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October 21, 1899


JAMA. 1899;XXXIII(17):1049. doi:10.1001/jama.1899.02450690053010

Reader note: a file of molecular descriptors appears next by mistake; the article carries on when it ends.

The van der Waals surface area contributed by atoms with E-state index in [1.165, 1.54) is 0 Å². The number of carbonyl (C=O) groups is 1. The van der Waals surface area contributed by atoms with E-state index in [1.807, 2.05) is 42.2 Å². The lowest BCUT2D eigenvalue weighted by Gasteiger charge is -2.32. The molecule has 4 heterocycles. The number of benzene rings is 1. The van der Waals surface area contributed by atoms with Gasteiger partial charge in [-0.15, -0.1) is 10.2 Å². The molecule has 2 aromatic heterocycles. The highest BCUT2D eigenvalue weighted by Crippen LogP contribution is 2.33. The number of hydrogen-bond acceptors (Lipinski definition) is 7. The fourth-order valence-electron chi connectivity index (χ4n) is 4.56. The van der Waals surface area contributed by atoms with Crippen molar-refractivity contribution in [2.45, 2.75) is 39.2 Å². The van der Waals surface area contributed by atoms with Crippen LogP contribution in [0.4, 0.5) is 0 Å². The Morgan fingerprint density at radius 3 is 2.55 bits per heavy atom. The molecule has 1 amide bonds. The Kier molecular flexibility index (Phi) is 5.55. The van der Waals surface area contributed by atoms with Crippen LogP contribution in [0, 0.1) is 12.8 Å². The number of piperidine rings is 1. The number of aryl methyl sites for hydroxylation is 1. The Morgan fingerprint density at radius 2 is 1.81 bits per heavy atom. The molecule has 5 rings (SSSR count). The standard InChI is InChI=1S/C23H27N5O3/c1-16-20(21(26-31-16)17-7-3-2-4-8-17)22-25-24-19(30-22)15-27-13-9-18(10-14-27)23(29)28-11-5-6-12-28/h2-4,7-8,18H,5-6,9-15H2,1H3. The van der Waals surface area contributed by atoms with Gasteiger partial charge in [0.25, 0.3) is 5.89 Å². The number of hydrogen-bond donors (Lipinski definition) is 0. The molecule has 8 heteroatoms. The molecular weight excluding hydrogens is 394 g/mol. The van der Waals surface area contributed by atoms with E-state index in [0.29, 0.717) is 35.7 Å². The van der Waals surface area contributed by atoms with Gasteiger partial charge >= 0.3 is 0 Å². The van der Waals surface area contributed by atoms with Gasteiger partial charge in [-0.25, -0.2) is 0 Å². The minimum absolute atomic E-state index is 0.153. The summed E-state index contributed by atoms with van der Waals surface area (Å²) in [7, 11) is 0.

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The bactericidal action of light is without doubt one of our greatest safe-guards, though it has hardly been duly appreciated. Direct sunlight, it is estimated, kills the tubercle bacillus in two or three hours or even less, and other pathogenic species are similarly vulnerable to its rays. Acting on this knowledge, Finsen, a Danish physician whose method is described in the British Medical Journal of September 9, has harnessed the sun's rays, so to speak, for therapeutic purposes especially in the treatment of the tuberculous skin lesions of lupus. He has found that the chemical rays alone are effective for this purpose, and the heat rays of the red end of the spectrum have necessarily to be excluded in the concentrated sunlight he employs. His method here suggests that perhaps the movers of the blue glass craze of the seventies were wiser than they then knew, though their diffused and

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